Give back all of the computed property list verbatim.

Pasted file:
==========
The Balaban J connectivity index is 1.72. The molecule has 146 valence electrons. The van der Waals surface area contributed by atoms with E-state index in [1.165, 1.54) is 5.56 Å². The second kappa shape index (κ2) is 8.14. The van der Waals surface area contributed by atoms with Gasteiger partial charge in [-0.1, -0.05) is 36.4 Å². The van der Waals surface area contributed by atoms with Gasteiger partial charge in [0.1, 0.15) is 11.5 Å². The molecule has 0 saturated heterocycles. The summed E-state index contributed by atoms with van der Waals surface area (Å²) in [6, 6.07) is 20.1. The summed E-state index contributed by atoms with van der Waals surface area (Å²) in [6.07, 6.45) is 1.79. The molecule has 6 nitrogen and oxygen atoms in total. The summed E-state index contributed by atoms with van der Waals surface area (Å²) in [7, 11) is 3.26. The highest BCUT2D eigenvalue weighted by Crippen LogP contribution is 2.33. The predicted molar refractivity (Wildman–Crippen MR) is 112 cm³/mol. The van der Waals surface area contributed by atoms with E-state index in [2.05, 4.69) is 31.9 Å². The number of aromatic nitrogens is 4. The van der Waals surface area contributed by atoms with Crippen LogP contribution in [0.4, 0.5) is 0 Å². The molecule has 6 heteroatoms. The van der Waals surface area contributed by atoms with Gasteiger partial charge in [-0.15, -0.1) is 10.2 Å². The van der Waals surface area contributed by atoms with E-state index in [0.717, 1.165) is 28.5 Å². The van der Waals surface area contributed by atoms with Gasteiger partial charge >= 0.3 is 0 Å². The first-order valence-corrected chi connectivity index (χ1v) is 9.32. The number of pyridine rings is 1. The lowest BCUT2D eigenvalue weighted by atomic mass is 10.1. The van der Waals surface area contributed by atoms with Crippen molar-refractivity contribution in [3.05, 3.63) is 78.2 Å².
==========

The Balaban J connectivity index is 1.72. The molecule has 146 valence electrons. The van der Waals surface area contributed by atoms with E-state index in [1.165, 1.54) is 5.56 Å². The second kappa shape index (κ2) is 8.14. The van der Waals surface area contributed by atoms with Gasteiger partial charge in [-0.1, -0.05) is 36.4 Å². The van der Waals surface area contributed by atoms with Gasteiger partial charge in [0.1, 0.15) is 11.5 Å². The molecule has 0 saturated heterocycles. The summed E-state index contributed by atoms with van der Waals surface area (Å²) in [6, 6.07) is 20.1. The summed E-state index contributed by atoms with van der Waals surface area (Å²) in [6.07, 6.45) is 1.79. The molecule has 6 nitrogen and oxygen atoms in total. The summed E-state index contributed by atoms with van der Waals surface area (Å²) in [7, 11) is 3.26. The highest BCUT2D eigenvalue weighted by Crippen LogP contribution is 2.33. The predicted molar refractivity (Wildman–Crippen MR) is 112 cm³/mol. The van der Waals surface area contributed by atoms with E-state index in [2.05, 4.69) is 31.9 Å². The number of aromatic nitrogens is 4. The van der Waals surface area contributed by atoms with Crippen LogP contribution in [0.4, 0.5) is 0 Å². The molecule has 6 heteroatoms. The van der Waals surface area contributed by atoms with Gasteiger partial charge in [-0.15, -0.1) is 10.2 Å². The van der Waals surface area contributed by atoms with E-state index in [0.717, 1.165) is 28.5 Å². The van der Waals surface area contributed by atoms with Gasteiger partial charge >= 0.3 is 0 Å². The first-order valence-corrected chi connectivity index (χ1v) is 9.32. The number of pyridine rings is 1. The lowest BCUT2D eigenvalue weighted by atomic mass is 10.1. The van der Waals surface area contributed by atoms with Crippen molar-refractivity contribution in [3.05, 3.63) is 78.2 Å².